Sunday, August 12, 2007
Wednesday morning was a very slow work day so right about noon, I headed out for Cottonwood Lake and four days of “decompression”. It’s about a 2 ½ hour trip, the weather was beautiful and I thoroughly enjoyed the trip. There were plenty of spaces at the campground so I chose one that had a view of the lake in the background. There really are no bad spots at this campground only some that are even better than the others. Setting up Bivouac was a snap…or almost. Once I got inside the trailer and started turning everything on I found that the water pump would not work. For me, that would not necessarily be a problem as I have camped often in cold weather not having any “onboard” water. In two days however, The Bride, The Emmer and Molly dog were going to join me and no internal water could be a BIG issue. It was too late this day to worry any more about it so I chilled. A little fishing, a little gawking at the scenery, a little pasta for dinner, a little reading….life is good. I hit the sack early but at about 3 am I woke up….freezing! For all you flatlanders enduring August temperatures, it was 50 degrees in the trailer at 3 am. I’m lovin’ this! I turned on the heat and went back to bed.
Daylight comes at about 5:30 am and being as how I keep pioneer hours while camping, I was able to do a little fishing and have a nice breakfast before 9 am. At 9, I headed into Buena Vista to see if there were any chance at all in getting the water pump fixed. I really didn’t think I had a snowballs chance of getting it fixed before The Bride and company arrived but I was determined to at least try. Luck was with me! I found an auto repair shop that could do it if they had the parts and lucky for me they had an employee on his way to Salida, CO to pick up some parts….and there is an RV shop in Salida. An appointment to replace the water pump was made for Friday morning.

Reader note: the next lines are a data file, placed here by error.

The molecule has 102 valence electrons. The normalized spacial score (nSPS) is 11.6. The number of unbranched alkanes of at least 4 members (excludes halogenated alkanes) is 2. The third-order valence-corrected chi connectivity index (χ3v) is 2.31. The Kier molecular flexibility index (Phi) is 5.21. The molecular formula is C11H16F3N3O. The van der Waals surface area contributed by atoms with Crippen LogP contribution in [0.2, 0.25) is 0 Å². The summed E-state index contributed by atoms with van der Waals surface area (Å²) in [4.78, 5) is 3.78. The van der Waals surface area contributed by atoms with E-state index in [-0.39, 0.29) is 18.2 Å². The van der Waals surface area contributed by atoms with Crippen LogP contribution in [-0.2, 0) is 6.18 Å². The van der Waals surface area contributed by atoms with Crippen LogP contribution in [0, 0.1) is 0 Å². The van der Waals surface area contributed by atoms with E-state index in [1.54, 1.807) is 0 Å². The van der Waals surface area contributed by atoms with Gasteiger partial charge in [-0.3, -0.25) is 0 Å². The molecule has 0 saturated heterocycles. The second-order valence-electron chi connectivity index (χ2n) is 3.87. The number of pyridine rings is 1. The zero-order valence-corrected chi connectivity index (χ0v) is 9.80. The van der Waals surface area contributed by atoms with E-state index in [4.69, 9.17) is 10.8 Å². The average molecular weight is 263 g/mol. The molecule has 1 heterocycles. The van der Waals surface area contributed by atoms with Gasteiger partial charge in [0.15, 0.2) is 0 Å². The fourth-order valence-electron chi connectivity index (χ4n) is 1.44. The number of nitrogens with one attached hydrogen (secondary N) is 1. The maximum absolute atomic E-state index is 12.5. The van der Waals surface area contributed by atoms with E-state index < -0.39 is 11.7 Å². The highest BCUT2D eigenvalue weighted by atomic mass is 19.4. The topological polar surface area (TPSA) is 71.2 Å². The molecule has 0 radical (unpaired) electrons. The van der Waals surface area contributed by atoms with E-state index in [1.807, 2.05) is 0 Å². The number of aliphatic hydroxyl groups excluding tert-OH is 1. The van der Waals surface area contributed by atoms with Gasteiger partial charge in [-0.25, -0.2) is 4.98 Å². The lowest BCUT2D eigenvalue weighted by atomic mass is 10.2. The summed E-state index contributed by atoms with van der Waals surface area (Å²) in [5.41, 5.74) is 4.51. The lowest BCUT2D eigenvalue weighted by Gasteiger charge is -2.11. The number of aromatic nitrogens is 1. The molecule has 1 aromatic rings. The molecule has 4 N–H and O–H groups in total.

I was back at the trailer by noon and had a great lunch. Braunschweiger sandwich, chips and a fresh peach. Time to fish….and I did. All of the fishing I’m doing right now is in beaver ponds that are on the back side of the lake. This requires VERY careful wading through a maze of little ponds and waterways. It’s real easy to step into a hole deeper than you. The good news is the water is crystal clear and you can see the holes, if you pay attention. Rainbows, browns and brook trout are the normal catch. I do this fishing with a small ultra light spinning outfit. It’s really too congested with bushes and trees to use a fly rod of any type. In some cases I would crouch under a large bush and make an underhand or side arm cast into an area of clear water not 15 feet square. The fish are not big but it’s a real kick to catch them in this way. Since I released all the fish I caught and I'm not about to take my good camera wading with me, I won't be able to show you any pictures of the fish I did catch.
A couple of hours of fishing. A hike in the aspen forest. A dinner of red beans and rice. Man o man life is REALLY good!
Friday morning I was once again up at dawn but there’s no time to fish this day. I need to get Bivouac ready to go into Buena Vista. The shop owner told me to be there by 9am and I was. The part he needed didn’t arrive until about 11 am. Normally that would have driven me right up the wall but I’m getting the hang of “decompressing”. The rest of the family wasn’t going to show up until about 7pm so I just sat in the trailer looking at the spectacular Collegiate Peaks and reading.